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Measuring Neural Activity

As the control center of the entire body, the brain is constantly sending and receiving millions of signals at any given moment. These exchanges of information control our movements, our drives, the function of our organs and our thoughts. There are different types of obstructions that can interrupt this activity. It is vital to detect these intrusions in order to relieve possible symptoms and restore complete brain functioning. These can only be determined by examining the brain internally to discover what is causing the interruptions.

There are many invasive and noninvasive methods of measuring neural activity. These include the following:

Optical techniques rely on methods that change optical or visual properties of neurons in response to neural events like action potentials or the release of transmitters.¹ There are several different optical methods that can be used. Voltage sensitive dyes (VSDs) become fluorescent in response to changes in voltages in neurons. This makes individual action potentials detectable.¹ Calcium imaging also relies on dyes that become fluorescent when they bind to the calcium present in an action potential.¹ Synapto-pHluorin relies on a fusion protein that becomes fluorescent when exposed to the higher pH of the synaptic cleft.¹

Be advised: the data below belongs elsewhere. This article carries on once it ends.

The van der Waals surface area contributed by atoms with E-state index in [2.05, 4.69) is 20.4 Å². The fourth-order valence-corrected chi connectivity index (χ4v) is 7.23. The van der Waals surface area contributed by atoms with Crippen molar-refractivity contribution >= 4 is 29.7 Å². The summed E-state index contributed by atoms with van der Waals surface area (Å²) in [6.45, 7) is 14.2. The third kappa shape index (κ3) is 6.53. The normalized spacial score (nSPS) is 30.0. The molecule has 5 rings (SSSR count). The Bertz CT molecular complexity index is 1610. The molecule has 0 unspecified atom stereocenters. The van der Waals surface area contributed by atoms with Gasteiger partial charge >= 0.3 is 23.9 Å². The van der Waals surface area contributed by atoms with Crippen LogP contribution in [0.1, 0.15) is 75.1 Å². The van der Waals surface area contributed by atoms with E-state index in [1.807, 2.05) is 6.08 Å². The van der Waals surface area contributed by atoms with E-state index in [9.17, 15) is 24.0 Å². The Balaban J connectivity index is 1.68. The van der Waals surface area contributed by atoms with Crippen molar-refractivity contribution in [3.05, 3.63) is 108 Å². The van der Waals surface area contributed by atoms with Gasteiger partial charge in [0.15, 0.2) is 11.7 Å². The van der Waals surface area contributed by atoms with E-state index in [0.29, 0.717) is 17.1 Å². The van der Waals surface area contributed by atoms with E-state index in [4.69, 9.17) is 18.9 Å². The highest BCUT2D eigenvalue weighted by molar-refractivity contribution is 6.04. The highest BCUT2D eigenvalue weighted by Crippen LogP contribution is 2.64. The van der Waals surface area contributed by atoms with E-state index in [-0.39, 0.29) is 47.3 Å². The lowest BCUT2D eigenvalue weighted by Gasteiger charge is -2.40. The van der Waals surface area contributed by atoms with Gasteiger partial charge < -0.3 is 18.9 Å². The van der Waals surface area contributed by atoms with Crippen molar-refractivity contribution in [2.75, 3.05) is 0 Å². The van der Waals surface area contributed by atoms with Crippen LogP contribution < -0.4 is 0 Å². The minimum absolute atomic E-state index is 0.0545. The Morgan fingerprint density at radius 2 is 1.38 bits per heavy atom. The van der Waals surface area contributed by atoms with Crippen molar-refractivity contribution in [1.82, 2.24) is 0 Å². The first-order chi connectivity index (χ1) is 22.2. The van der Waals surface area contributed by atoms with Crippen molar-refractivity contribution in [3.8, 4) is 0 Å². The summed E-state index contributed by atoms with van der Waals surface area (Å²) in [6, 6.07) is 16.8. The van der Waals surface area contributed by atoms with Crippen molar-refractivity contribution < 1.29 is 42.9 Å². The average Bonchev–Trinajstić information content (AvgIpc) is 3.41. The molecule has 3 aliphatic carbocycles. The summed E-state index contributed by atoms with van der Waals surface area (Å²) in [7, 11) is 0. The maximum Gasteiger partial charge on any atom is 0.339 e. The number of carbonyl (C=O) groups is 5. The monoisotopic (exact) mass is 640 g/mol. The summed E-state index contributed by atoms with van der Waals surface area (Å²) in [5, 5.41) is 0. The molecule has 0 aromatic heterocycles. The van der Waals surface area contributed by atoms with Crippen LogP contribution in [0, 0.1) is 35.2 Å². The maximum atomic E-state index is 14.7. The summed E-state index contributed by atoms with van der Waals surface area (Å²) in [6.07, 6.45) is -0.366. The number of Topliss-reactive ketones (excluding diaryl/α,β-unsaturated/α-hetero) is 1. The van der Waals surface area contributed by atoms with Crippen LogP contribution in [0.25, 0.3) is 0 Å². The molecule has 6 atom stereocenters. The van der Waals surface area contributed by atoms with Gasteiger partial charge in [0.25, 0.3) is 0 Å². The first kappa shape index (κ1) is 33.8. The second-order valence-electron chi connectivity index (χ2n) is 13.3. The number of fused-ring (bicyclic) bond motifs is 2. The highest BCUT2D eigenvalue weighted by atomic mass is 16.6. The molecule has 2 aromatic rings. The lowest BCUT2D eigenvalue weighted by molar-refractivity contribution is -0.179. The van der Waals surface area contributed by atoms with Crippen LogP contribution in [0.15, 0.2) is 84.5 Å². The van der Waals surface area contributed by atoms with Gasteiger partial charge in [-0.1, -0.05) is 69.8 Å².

Single-unit recording introduces an electrode into the brain to detect electrical activity from the adjacent neurons.

Multielectrode recording is performed by bundling fine electrodes to record the activity of hundreds of neurons at once.

Functional magnetic resonance imaging (fMRIs) is a technique in which the changes in cerebral blood flow are detected and used to indicate the activity of larger scale brain regions.¹

Electroencephalography (EEG) is a technique in which scalp electrodes monitor the average activity of neurons.

Magnetoencephalography (MEG) measures the functioning of the brain through measurement of electromagnetic activity.

 

References:
1. Methods of Monitoring the Brain. Retrieved from: http://www.macalester.edu/academics/psychology/whathap/UBNRP/Imaging/index.html

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